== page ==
With a pandemic hitting countries across the globe, the world has come to a standstill. While the government and the bureaucracy are trying to limit the spread of the virus, and as headlines focus on those efforts, a major side effect has been overlooked: education. With around 777 million students being forced out of schools and colleges in over 100 countries, COVID-19 has amplified the struggles that children were already facing to receive a quality education.
What countries are now adopting is a transition to a completely digital form of learning. While this transition has not been much of a hassle for most private universities, the public ones are still struggling. There is also a lot of conjecture on the future of examination and evaluation, and experts are finding out ways to make this possible. With a lot of speculation about making learning completely online, there are a few pointers that show online learning in a positive light.
Online or technology-based education breaks all barriers of bias and does not differentiate between girls or boys or young or old. Simply put, it makes knowledge-seeking more inclusive. If continued, the amalgamation of technology and pedagogy will lead to a new era wherein the best of faculty will not remain a privilege for a few.
It may so happen that in times to come, a student is able to pursue a course from any of the universities of his choice without location being a limiting factor. Considering students in rural areas for whom going to campus was a difficult task, this is also an ideal time to experiment and deploy new mechanisms to make education delivery easy and meaningful.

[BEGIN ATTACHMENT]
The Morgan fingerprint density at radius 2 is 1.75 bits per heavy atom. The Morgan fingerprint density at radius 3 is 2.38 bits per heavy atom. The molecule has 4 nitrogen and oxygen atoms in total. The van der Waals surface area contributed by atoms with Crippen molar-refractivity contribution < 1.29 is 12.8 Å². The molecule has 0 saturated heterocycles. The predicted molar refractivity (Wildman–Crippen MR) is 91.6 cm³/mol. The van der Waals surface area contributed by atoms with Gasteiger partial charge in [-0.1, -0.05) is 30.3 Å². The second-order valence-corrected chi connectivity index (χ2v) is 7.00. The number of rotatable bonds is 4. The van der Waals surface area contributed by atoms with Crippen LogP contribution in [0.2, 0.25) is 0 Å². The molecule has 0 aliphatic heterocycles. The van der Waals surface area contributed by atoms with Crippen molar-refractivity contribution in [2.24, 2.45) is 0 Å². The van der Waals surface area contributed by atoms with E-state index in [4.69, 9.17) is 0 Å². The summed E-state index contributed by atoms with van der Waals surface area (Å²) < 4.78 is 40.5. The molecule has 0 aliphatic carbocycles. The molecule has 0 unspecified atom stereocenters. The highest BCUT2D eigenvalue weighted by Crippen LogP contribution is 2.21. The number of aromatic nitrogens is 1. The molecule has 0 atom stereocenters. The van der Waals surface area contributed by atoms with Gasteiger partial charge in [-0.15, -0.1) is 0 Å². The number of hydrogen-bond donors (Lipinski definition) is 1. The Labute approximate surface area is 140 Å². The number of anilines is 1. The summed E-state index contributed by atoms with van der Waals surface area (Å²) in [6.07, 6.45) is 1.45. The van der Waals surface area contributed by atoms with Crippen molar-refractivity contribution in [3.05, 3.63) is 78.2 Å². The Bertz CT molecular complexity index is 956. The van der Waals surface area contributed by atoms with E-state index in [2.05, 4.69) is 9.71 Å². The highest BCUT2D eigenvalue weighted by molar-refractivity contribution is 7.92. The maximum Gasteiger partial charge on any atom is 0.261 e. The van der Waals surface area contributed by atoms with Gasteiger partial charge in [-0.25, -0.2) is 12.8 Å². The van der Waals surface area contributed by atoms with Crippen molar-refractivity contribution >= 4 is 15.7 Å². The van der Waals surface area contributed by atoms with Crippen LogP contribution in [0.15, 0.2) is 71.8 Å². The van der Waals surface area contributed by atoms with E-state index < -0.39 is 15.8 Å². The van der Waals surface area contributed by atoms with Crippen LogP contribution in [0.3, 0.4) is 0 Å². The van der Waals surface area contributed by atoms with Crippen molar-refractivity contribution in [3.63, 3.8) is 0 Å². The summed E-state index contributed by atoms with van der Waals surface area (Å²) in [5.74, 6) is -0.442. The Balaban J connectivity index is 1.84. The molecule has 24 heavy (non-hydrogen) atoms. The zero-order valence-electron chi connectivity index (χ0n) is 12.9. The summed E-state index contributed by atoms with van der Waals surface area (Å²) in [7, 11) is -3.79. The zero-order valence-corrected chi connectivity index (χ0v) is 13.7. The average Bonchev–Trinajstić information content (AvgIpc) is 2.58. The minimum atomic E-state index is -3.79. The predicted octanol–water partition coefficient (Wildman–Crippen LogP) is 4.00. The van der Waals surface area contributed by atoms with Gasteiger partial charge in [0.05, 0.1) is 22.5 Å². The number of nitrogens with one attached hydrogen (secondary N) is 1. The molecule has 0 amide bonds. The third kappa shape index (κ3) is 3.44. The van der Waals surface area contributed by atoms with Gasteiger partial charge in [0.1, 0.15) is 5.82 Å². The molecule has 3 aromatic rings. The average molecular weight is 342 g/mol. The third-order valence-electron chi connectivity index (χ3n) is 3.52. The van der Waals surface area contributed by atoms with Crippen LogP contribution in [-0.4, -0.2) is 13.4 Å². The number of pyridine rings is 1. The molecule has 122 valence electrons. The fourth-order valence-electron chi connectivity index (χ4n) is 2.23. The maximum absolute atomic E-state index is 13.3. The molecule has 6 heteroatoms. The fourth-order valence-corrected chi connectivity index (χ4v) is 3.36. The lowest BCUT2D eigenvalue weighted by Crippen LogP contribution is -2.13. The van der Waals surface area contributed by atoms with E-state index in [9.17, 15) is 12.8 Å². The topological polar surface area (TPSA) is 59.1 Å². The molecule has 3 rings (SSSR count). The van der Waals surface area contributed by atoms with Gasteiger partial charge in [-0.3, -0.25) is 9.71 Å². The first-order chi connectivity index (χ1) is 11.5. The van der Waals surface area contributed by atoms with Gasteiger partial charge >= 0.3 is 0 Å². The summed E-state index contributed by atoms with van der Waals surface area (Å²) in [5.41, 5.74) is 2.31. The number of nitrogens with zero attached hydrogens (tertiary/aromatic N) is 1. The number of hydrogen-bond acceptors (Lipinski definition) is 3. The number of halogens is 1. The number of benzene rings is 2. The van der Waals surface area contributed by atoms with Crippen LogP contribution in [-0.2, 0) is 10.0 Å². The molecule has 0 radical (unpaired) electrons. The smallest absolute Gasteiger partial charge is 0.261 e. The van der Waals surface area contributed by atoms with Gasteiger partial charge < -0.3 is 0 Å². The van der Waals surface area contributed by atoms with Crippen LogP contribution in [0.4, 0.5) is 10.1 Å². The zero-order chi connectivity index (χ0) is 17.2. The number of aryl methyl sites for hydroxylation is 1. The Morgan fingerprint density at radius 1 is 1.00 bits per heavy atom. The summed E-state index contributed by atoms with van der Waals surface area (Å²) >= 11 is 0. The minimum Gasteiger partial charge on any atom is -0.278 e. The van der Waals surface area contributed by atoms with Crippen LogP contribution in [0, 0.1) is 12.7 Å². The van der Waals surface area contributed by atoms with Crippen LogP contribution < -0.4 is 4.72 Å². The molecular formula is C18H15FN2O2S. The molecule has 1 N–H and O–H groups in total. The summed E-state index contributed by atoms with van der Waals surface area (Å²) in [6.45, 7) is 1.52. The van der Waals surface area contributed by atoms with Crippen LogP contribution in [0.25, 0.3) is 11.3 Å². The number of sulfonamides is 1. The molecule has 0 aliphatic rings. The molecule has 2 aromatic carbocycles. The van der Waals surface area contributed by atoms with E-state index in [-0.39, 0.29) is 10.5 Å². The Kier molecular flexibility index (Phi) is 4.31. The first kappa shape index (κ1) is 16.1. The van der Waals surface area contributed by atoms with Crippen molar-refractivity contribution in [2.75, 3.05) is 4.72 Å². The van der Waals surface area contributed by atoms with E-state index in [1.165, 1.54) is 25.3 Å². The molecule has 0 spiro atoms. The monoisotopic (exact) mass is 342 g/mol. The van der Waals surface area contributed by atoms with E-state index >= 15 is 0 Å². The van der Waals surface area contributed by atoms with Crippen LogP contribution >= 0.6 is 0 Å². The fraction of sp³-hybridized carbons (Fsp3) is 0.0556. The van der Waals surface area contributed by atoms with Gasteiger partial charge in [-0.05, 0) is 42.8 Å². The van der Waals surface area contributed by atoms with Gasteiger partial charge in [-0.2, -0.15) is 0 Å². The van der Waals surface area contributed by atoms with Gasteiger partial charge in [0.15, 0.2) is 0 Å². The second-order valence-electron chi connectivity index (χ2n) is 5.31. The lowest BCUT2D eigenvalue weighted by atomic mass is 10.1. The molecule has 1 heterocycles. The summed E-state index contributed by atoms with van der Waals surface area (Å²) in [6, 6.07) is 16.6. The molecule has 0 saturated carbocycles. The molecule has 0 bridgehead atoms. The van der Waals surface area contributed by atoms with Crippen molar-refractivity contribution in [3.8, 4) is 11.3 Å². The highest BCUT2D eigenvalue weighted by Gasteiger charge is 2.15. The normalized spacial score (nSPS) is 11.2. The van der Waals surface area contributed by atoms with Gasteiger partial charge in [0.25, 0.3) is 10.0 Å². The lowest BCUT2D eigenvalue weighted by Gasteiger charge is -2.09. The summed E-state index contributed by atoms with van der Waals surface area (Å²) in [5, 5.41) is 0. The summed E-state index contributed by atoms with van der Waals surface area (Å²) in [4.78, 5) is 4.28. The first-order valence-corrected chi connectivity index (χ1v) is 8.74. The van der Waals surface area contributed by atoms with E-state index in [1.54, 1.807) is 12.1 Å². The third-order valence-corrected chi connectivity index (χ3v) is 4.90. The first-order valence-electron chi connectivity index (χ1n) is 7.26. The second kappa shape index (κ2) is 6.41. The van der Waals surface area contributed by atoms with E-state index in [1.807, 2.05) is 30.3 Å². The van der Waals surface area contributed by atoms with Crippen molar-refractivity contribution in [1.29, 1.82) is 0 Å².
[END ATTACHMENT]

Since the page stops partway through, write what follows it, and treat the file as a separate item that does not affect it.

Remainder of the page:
According to experts, though the level of percolation of this system of learning is slow and difficult, with various advancements and newer online platforms coming up, students and teachers are now beginning to cast away their inhibitions and adapt to this newer form of knowledge acquisition. A few popular programs like National Project on Technology Enhanced Learning (NPTEL), National Academic Depository (NAD), and National Knowledge Network (NKN) have been encouraging online learning for quite a few years.
However, as much as technology enables, it also limits us, especially in India, where basic internet access is a far-fetched reality for a few. Not every student is equipped with a smartphone/desktop or fast-streaming internet at home. This hinders their participation in online sessions and ultimately leads to lower attendance in classes.
Apart from this, online discussions can never fully replicate the essence of classroom discussions. Vivas, debates, moots, and conversations in certain fields like law, require nuanced perspectives which lose their flavor when done via a digital medium.
Subjects like that of design and fashion, will cripple the development of creativity in students if taught online. These demand interaction, teamwork, and a competitive environment to thrive, which is something that online education would fail to provide. Higher education, similarly, is more about the experience, peer-learning, and exposure. It is seldom about classes, marks, or grades.
To conclude, interim distance and remote learning programs might be the way forward but will online education be able to replace all forms of learning, is a question which we all need to ponder upon.